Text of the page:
Commentary

Today’s GOP isn’t the one that Marco Rubio bet his political career on

Marco Rubio
Sen. Marco Rubio on the campaign trail in 2016, when he ran in the Republican primaryPhoto: Shutterstock

Pity poor Sen. Marco Rubio (R-FL).

For a brief moment, the Florida senator was considered the future of the Republican party – a media savvy Cuban American who seemed in tune with the new direction the party wanted to head. First elected to the Senate in 2010, Rubio seemed poised for great things in the GOP.

Related: Sen. Marco Rubio gloats as he gets Air Force base to cancel Drag Queen Story Hour

Then a few things happened. He turned himself into a meme by guzzling water as he gave the party response to then-President Barack Obama’s State of the Union address in 2013. In 2016 during a GOP presidential debate, he revealed himself to be a robot, by repeating the same 25-second criticism of Obama over and over again.

Finally, Rubio was overtaken by Florida Gov. Ron DeSantis, the new, more feral face of the GOP. Forget the polished, multi-cultural image that the party was trying to cultivate in the wake of former President George W. Bush. DeSantis is the future, Trumpism in all its authoritarian splendor.

Still, ambitious politician that he is, Rubio isn’t about to be left behind as he runs for his third term. If nothing else, he’s got his  anti-LGBTQ record to run on, which is perfect for the party of Don’t Say Gay.

Indeed, Rubio was quick to jump on the hateful bandwagon that DeSantis is leading.

“To call it ‘Don’t Say Gay,’ which is what people have done, is ridiculous. That’s not what the bill is about at all,” Rubio said about the measure before it passed. “The bill basically says that sexual orientation is just not something schools should be talking to children about.”

Of course, that’s not exactly what the bill says. It forbids discussing sexual orientation and gender identity matters up to third grade. It also allows parents to sue schools for teaching things they don’t like, like mentioning anything about LGBTQ issues. Schools also have to notify parents when students seek mental health services, putting questioning youth at risk from parents not sympathetic to their struggles.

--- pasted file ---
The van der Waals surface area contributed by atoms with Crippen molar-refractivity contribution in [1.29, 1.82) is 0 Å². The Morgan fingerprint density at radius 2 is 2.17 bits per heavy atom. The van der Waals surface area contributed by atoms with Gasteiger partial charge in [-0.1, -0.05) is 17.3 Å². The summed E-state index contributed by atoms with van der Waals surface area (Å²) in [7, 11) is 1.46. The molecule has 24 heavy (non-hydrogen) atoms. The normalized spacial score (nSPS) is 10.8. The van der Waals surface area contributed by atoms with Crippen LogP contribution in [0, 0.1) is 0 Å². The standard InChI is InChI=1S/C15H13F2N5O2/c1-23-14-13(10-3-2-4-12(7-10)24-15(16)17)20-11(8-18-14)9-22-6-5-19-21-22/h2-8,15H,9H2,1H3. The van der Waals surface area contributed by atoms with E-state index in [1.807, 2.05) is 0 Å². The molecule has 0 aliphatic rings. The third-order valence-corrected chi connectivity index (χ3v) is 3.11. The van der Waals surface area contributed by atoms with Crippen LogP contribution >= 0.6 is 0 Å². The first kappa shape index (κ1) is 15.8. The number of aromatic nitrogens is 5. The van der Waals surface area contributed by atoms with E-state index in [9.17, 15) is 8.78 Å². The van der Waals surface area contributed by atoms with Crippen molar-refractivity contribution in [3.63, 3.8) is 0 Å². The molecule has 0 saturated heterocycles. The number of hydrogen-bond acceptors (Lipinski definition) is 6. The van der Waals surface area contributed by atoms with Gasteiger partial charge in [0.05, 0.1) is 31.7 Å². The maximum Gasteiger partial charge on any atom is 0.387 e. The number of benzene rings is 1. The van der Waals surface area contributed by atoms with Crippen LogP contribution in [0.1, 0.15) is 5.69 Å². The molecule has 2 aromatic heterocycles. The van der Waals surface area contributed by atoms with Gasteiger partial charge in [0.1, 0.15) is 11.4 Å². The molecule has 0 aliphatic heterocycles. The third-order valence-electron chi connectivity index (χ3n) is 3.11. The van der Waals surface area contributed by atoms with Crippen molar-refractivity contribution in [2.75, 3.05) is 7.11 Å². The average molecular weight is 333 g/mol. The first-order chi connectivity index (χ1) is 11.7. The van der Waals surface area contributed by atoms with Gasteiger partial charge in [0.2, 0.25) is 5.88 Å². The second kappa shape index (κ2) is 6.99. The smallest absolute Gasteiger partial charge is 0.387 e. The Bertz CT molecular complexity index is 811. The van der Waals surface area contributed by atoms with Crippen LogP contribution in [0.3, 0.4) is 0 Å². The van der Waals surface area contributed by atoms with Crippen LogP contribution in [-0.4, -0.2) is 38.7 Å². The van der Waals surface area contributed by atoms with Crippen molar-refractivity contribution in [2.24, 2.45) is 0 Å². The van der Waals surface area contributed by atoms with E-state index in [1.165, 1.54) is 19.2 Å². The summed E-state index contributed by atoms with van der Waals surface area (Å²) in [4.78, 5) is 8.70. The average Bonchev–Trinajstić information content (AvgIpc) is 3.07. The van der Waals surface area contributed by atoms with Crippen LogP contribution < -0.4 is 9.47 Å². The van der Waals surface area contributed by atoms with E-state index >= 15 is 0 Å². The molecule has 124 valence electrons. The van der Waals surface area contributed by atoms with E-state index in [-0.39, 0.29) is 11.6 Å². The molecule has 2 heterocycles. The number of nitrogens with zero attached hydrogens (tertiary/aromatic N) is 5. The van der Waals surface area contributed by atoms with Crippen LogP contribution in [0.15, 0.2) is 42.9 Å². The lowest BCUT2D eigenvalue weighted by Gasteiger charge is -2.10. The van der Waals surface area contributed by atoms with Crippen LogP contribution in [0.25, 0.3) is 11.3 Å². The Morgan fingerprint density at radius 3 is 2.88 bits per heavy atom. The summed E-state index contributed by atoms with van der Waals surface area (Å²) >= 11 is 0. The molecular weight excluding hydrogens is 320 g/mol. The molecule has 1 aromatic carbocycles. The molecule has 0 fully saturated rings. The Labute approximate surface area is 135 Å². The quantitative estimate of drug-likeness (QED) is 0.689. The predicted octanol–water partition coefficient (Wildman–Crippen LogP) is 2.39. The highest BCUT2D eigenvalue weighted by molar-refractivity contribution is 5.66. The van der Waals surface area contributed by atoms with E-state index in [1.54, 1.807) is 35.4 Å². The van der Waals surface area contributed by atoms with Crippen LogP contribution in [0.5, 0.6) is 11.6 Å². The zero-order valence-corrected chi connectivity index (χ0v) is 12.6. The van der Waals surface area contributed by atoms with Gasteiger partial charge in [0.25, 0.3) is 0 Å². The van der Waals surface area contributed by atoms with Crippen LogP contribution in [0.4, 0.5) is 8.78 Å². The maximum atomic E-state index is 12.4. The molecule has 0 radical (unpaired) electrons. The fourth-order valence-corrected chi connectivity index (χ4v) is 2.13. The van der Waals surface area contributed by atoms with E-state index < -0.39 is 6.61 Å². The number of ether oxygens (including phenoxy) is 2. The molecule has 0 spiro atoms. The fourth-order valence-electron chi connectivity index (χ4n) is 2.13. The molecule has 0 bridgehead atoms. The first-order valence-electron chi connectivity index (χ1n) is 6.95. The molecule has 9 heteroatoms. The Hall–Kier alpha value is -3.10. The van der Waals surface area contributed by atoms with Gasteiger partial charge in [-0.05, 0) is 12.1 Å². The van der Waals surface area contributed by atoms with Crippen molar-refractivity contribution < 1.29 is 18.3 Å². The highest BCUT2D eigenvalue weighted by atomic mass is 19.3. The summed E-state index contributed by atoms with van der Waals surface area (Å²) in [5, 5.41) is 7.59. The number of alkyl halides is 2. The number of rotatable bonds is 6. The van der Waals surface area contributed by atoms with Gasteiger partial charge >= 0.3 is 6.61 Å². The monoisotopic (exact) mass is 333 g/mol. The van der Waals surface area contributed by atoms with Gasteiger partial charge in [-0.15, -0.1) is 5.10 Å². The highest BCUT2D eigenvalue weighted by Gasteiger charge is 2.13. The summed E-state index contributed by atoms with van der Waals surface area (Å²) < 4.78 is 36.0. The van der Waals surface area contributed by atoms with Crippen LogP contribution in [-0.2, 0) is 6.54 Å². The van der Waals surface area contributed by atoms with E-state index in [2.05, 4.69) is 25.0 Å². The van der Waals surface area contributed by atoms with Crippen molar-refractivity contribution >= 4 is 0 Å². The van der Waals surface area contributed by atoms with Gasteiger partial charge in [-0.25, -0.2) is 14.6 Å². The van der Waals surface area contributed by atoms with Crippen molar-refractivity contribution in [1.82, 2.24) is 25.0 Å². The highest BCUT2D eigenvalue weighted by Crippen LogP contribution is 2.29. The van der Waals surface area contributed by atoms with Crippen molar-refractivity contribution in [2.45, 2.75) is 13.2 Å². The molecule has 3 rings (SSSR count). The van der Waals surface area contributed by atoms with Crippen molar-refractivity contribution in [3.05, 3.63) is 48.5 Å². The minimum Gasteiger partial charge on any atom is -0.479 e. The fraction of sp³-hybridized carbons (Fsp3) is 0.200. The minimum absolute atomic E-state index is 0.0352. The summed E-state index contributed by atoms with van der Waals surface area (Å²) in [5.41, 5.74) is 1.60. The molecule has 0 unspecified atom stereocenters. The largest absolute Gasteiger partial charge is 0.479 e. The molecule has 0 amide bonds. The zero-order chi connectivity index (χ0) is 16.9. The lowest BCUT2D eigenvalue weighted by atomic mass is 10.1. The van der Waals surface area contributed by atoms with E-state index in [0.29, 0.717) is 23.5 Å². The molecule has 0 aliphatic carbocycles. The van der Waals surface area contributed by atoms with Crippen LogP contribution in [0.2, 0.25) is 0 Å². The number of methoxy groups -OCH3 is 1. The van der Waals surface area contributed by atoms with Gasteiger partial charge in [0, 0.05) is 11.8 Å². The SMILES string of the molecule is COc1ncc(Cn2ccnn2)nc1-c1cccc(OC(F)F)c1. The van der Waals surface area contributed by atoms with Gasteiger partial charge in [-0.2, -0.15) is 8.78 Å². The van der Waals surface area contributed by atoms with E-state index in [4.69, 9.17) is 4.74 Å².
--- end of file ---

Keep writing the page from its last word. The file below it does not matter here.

Yet Rubio insists otherwise. “We send our kids to school to learn how to read, to learn how to write, to learn about history, to acquire academic proficiency,” he said. “We don’t send kids to school so the schools can raise our kids, we send them so they can teach them.”

What better way to teach them by censoring what teachers can talk about?

Of course, talking out of both sides of his mouth has always come easily to Rubio. After the Pulse nightclub massacre, Rubio cautioned his fellow conservative Christians that they needed to be more tolerant, which got him fawning media coverage. When Don’t Say Gay came around, Rubio invoked Sodom and Gomorrah. So much for tolerance.

Knowing which way the political winds are blowing, Rubio is going all in on the anti-LGBTQ hatred. He got a local Air Force base to cancel a drag queen story hour on the grounds that it was about “sexual content,” subtly hinting at the pedophilia calumny that drives so much of the far right.

All of this rhetoric has a solid foundation in Rubio’s past. He was a solid opponent of marriage equality, saying that “you have to really have a ridiculous and absurd reading of the U.S. Constitution to reach the conclusion that people have a right to marry someone of the same sex.” As a presidential candidate, he promised to repeal all of Obama’s nondiscrimination laws and appoint anti-LGBTQ judges. He threatened to kill any immigration reform bill if it helped gay couples. 

The Democrats have a dream candidate in Rep. Val Demings (D-FL), the former Orlando chief of police. But Rubio still remains a favorite in the increasingly conservative state.

That may change as the campaign heats up. Rubio has done his best to cater to the changing nature of the GOP, but it may be that the party’s base has moved beyond him.

Even if he manages to hold on, he’ll remain a reminder of what the party once thought it would be, not what it would be become.

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